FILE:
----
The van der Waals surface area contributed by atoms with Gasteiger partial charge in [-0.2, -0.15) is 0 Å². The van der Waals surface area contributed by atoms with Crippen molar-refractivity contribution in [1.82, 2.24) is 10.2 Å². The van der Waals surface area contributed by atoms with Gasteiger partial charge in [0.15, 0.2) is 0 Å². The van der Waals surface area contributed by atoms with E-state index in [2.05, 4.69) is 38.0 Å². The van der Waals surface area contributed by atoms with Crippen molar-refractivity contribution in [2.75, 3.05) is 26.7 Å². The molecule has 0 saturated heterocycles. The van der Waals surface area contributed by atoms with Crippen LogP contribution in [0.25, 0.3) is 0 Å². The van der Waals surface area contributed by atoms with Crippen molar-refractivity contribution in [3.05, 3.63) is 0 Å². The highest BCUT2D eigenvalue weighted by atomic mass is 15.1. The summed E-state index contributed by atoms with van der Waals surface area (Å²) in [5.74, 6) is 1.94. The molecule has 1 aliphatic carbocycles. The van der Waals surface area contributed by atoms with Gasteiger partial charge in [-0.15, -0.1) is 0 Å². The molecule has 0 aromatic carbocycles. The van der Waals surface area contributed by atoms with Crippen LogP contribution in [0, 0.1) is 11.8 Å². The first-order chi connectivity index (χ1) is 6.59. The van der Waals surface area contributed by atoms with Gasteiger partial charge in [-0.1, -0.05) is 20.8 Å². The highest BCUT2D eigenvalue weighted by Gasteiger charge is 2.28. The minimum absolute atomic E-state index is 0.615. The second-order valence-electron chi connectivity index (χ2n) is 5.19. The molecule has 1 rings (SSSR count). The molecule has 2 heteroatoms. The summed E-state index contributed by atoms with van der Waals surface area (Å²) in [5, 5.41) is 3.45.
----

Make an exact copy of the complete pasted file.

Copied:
The van der Waals surface area contributed by atoms with Gasteiger partial charge in [-0.2, -0.15) is 0 Å². The van der Waals surface area contributed by atoms with Crippen molar-refractivity contribution in [1.82, 2.24) is 10.2 Å². The van der Waals surface area contributed by atoms with Gasteiger partial charge in [0.15, 0.2) is 0 Å². The van der Waals surface area contributed by atoms with E-state index in [2.05, 4.69) is 38.0 Å². The van der Waals surface area contributed by atoms with Crippen molar-refractivity contribution in [2.75, 3.05) is 26.7 Å². The molecule has 0 saturated heterocycles. The van der Waals surface area contributed by atoms with Crippen LogP contribution in [0.25, 0.3) is 0 Å². The van der Waals surface area contributed by atoms with Crippen molar-refractivity contribution in [3.05, 3.63) is 0 Å². The highest BCUT2D eigenvalue weighted by atomic mass is 15.1. The summed E-state index contributed by atoms with van der Waals surface area (Å²) in [5.74, 6) is 1.94. The molecule has 1 aliphatic carbocycles. The van der Waals surface area contributed by atoms with Gasteiger partial charge in [-0.15, -0.1) is 0 Å². The molecule has 0 aromatic carbocycles. The van der Waals surface area contributed by atoms with Crippen LogP contribution in [0, 0.1) is 11.8 Å². The first-order chi connectivity index (χ1) is 6.59. The van der Waals surface area contributed by atoms with Gasteiger partial charge in [-0.1, -0.05) is 20.8 Å². The highest BCUT2D eigenvalue weighted by Gasteiger charge is 2.28. The minimum absolute atomic E-state index is 0.615. The second-order valence-electron chi connectivity index (χ2n) is 5.19. The molecule has 1 rings (SSSR count). The molecule has 2 heteroatoms. The summed E-state index contributed by atoms with van der Waals surface area (Å²) in [5, 5.41) is 3.45.